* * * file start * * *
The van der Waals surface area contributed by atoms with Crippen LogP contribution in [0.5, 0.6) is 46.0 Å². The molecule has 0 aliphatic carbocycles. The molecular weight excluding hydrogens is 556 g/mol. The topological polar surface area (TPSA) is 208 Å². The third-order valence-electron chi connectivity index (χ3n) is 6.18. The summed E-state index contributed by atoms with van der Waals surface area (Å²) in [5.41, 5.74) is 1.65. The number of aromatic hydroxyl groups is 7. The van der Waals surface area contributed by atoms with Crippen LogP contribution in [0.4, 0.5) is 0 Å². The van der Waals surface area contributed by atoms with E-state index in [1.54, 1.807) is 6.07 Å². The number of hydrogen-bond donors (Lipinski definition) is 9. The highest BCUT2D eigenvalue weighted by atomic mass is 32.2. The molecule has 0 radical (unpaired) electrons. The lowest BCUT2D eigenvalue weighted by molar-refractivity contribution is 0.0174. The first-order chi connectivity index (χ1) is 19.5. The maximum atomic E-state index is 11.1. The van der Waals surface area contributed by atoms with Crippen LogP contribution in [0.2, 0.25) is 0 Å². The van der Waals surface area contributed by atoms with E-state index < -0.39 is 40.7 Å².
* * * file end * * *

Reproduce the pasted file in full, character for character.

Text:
The van der Waals surface area contributed by atoms with Crippen LogP contribution in [0.5, 0.6) is 46.0 Å². The molecule has 0 aliphatic carbocycles. The molecular weight excluding hydrogens is 556 g/mol. The topological polar surface area (TPSA) is 208 Å². The third-order valence-electron chi connectivity index (χ3n) is 6.18. The summed E-state index contributed by atoms with van der Waals surface area (Å²) in [5.41, 5.74) is 1.65. The number of aromatic hydroxyl groups is 7. The van der Waals surface area contributed by atoms with Crippen LogP contribution in [0.4, 0.5) is 0 Å². The van der Waals surface area contributed by atoms with E-state index in [1.54, 1.807) is 6.07 Å². The number of hydrogen-bond donors (Lipinski definition) is 9. The highest BCUT2D eigenvalue weighted by atomic mass is 32.2. The molecule has 0 radical (unpaired) electrons. The lowest BCUT2D eigenvalue weighted by molar-refractivity contribution is 0.0174. The first-order chi connectivity index (χ1) is 19.5. The maximum atomic E-state index is 11.1. The van der Waals surface area contributed by atoms with Crippen LogP contribution in [0.2, 0.25) is 0 Å². The van der Waals surface area contributed by atoms with E-state index < -0.39 is 40.7 Å².